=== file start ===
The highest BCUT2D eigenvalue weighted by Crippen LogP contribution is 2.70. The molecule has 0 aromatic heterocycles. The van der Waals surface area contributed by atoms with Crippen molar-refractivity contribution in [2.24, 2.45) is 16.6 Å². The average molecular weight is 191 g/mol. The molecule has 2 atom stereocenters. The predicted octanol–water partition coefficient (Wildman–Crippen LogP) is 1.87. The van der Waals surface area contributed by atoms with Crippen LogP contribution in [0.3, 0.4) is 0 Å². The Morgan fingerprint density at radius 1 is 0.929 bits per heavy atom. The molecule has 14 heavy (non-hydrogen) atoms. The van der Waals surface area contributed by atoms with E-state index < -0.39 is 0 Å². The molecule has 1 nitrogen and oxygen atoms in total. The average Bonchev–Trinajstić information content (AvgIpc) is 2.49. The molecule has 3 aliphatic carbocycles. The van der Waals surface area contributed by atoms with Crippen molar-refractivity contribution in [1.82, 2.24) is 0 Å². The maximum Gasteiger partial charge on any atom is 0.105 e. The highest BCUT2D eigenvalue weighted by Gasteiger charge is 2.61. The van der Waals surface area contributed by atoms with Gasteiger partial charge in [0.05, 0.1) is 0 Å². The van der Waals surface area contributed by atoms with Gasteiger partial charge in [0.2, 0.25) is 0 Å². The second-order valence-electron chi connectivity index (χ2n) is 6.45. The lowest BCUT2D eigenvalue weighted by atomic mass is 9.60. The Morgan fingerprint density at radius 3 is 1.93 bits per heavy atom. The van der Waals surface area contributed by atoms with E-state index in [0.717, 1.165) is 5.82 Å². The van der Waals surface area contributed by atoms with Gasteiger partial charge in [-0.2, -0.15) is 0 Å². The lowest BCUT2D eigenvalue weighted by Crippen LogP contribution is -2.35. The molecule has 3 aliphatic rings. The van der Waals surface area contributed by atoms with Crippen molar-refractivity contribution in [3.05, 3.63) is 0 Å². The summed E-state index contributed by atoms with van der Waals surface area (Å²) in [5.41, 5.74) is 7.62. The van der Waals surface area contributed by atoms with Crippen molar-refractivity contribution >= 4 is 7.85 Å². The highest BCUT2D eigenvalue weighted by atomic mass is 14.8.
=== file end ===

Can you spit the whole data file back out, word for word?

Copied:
The highest BCUT2D eigenvalue weighted by Crippen LogP contribution is 2.70. The molecule has 0 aromatic heterocycles. The van der Waals surface area contributed by atoms with Crippen molar-refractivity contribution in [2.24, 2.45) is 16.6 Å². The average molecular weight is 191 g/mol. The molecule has 2 atom stereocenters. The predicted octanol–water partition coefficient (Wildman–Crippen LogP) is 1.87. The van der Waals surface area contributed by atoms with Crippen LogP contribution in [0.3, 0.4) is 0 Å². The Morgan fingerprint density at radius 1 is 0.929 bits per heavy atom. The molecule has 14 heavy (non-hydrogen) atoms. The van der Waals surface area contributed by atoms with E-state index < -0.39 is 0 Å². The molecule has 1 nitrogen and oxygen atoms in total. The average Bonchev–Trinajstić information content (AvgIpc) is 2.49. The molecule has 3 aliphatic carbocycles. The van der Waals surface area contributed by atoms with Crippen molar-refractivity contribution in [1.82, 2.24) is 0 Å². The maximum Gasteiger partial charge on any atom is 0.105 e. The highest BCUT2D eigenvalue weighted by Gasteiger charge is 2.61. The van der Waals surface area contributed by atoms with Gasteiger partial charge in [0.05, 0.1) is 0 Å². The van der Waals surface area contributed by atoms with Gasteiger partial charge in [0.2, 0.25) is 0 Å². The second-order valence-electron chi connectivity index (χ2n) is 6.45. The lowest BCUT2D eigenvalue weighted by atomic mass is 9.60. The Morgan fingerprint density at radius 3 is 1.93 bits per heavy atom. The van der Waals surface area contributed by atoms with E-state index in [0.717, 1.165) is 5.82 Å². The van der Waals surface area contributed by atoms with Gasteiger partial charge in [-0.2, -0.15) is 0 Å². The lowest BCUT2D eigenvalue weighted by Crippen LogP contribution is -2.35. The molecule has 3 aliphatic rings. The van der Waals surface area contributed by atoms with Crippen molar-refractivity contribution in [3.05, 3.63) is 0 Å². The summed E-state index contributed by atoms with van der Waals surface area (Å²) in [5.41, 5.74) is 7.62. The van der Waals surface area contributed by atoms with Crippen molar-refractivity contribution >= 4 is 7.85 Å². The highest BCUT2D eigenvalue weighted by atomic mass is 14.8.